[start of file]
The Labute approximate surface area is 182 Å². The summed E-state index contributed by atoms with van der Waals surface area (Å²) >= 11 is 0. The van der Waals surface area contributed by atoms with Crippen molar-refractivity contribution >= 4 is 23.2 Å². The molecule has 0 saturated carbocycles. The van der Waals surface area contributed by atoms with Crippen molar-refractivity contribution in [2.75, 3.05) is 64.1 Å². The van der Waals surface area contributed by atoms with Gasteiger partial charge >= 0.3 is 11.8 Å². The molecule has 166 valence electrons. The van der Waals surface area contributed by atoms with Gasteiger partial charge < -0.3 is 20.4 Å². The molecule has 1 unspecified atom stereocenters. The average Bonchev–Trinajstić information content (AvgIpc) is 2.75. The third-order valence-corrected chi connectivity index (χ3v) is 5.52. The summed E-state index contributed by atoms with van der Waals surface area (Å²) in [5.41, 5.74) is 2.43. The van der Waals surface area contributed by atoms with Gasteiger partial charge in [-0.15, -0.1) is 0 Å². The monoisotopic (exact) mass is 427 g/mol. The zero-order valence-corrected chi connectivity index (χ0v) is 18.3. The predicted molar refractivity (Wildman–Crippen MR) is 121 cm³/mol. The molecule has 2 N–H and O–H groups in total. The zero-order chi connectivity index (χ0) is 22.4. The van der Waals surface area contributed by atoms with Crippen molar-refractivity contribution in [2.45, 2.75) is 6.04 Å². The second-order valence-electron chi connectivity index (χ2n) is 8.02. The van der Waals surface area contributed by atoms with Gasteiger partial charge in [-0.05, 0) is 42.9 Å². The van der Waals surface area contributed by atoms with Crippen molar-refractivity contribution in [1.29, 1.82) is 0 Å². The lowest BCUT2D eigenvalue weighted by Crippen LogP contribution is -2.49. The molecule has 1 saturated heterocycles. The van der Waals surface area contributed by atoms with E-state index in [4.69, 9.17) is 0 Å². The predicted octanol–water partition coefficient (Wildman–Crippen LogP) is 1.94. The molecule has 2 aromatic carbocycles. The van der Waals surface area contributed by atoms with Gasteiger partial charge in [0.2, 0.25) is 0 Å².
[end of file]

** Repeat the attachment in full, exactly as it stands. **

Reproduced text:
The Labute approximate surface area is 182 Å². The summed E-state index contributed by atoms with van der Waals surface area (Å²) >= 11 is 0. The van der Waals surface area contributed by atoms with Crippen molar-refractivity contribution >= 4 is 23.2 Å². The molecule has 0 saturated carbocycles. The van der Waals surface area contributed by atoms with Crippen molar-refractivity contribution in [2.75, 3.05) is 64.1 Å². The van der Waals surface area contributed by atoms with Gasteiger partial charge >= 0.3 is 11.8 Å². The molecule has 166 valence electrons. The van der Waals surface area contributed by atoms with Gasteiger partial charge < -0.3 is 20.4 Å². The molecule has 1 unspecified atom stereocenters. The average Bonchev–Trinajstić information content (AvgIpc) is 2.75. The third-order valence-corrected chi connectivity index (χ3v) is 5.52. The summed E-state index contributed by atoms with van der Waals surface area (Å²) in [5.41, 5.74) is 2.43. The van der Waals surface area contributed by atoms with Gasteiger partial charge in [-0.15, -0.1) is 0 Å². The monoisotopic (exact) mass is 427 g/mol. The zero-order valence-corrected chi connectivity index (χ0v) is 18.3. The predicted molar refractivity (Wildman–Crippen MR) is 121 cm³/mol. The molecule has 2 N–H and O–H groups in total. The zero-order chi connectivity index (χ0) is 22.4. The van der Waals surface area contributed by atoms with Crippen molar-refractivity contribution in [2.45, 2.75) is 6.04 Å². The second-order valence-electron chi connectivity index (χ2n) is 8.02. The van der Waals surface area contributed by atoms with Gasteiger partial charge in [-0.05, 0) is 42.9 Å². The van der Waals surface area contributed by atoms with Crippen molar-refractivity contribution in [1.29, 1.82) is 0 Å². The lowest BCUT2D eigenvalue weighted by Crippen LogP contribution is -2.49. The molecule has 1 saturated heterocycles. The van der Waals surface area contributed by atoms with E-state index in [4.69, 9.17) is 0 Å². The predicted octanol–water partition coefficient (Wildman–Crippen LogP) is 1.94. The molecule has 2 aromatic carbocycles. The van der Waals surface area contributed by atoms with Gasteiger partial charge in [0.2, 0.25) is 0 Å².